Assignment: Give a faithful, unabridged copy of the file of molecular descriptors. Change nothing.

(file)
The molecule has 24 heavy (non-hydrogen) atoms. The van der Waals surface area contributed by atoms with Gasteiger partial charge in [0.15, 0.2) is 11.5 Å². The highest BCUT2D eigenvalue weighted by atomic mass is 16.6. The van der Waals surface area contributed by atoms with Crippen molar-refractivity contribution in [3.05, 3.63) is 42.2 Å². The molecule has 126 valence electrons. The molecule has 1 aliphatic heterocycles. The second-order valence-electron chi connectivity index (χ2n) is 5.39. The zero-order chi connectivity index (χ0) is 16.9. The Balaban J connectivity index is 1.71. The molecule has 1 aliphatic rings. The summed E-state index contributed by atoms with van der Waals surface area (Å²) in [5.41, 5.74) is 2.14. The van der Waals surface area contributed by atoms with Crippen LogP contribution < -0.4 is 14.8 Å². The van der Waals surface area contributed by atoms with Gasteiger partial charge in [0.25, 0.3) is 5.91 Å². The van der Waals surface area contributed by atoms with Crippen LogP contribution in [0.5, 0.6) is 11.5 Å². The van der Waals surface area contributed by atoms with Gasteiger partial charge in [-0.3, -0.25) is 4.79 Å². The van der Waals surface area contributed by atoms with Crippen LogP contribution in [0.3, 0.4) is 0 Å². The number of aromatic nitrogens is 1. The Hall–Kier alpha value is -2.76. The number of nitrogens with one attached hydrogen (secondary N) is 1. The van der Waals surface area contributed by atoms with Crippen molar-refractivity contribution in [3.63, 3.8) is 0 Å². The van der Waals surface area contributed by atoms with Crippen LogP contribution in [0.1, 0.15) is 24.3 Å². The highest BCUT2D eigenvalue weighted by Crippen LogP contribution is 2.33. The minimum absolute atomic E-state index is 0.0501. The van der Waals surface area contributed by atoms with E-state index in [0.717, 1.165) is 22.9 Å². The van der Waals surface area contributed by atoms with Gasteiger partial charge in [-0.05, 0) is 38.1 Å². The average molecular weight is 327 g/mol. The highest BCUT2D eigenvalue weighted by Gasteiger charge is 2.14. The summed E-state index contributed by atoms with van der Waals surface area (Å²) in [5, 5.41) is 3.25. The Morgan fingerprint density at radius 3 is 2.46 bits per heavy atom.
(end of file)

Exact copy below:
The molecule has 24 heavy (non-hydrogen) atoms. The van der Waals surface area contributed by atoms with Gasteiger partial charge in [0.15, 0.2) is 11.5 Å². The highest BCUT2D eigenvalue weighted by atomic mass is 16.6. The van der Waals surface area contributed by atoms with Crippen molar-refractivity contribution in [3.05, 3.63) is 42.2 Å². The molecule has 126 valence electrons. The molecule has 1 aliphatic heterocycles. The second-order valence-electron chi connectivity index (χ2n) is 5.39. The zero-order chi connectivity index (χ0) is 16.9. The Balaban J connectivity index is 1.71. The molecule has 1 aliphatic rings. The summed E-state index contributed by atoms with van der Waals surface area (Å²) in [5.41, 5.74) is 2.14. The van der Waals surface area contributed by atoms with Crippen LogP contribution < -0.4 is 14.8 Å². The van der Waals surface area contributed by atoms with Gasteiger partial charge in [0.25, 0.3) is 5.91 Å². The van der Waals surface area contributed by atoms with Crippen LogP contribution in [0.5, 0.6) is 11.5 Å². The van der Waals surface area contributed by atoms with Gasteiger partial charge in [-0.3, -0.25) is 4.79 Å². The van der Waals surface area contributed by atoms with Crippen LogP contribution in [0.3, 0.4) is 0 Å². The number of aromatic nitrogens is 1. The Hall–Kier alpha value is -2.76. The number of nitrogens with one attached hydrogen (secondary N) is 1. The van der Waals surface area contributed by atoms with Crippen molar-refractivity contribution in [3.63, 3.8) is 0 Å². The van der Waals surface area contributed by atoms with Crippen LogP contribution in [0.1, 0.15) is 24.3 Å². The highest BCUT2D eigenvalue weighted by Crippen LogP contribution is 2.33. The minimum absolute atomic E-state index is 0.0501. The van der Waals surface area contributed by atoms with E-state index in [0.717, 1.165) is 22.9 Å². The van der Waals surface area contributed by atoms with Gasteiger partial charge in [-0.05, 0) is 38.1 Å². The average molecular weight is 327 g/mol. The highest BCUT2D eigenvalue weighted by Gasteiger charge is 2.14. The summed E-state index contributed by atoms with van der Waals surface area (Å²) in [5, 5.41) is 3.25. The Morgan fingerprint density at radius 3 is 2.46 bits per heavy atom.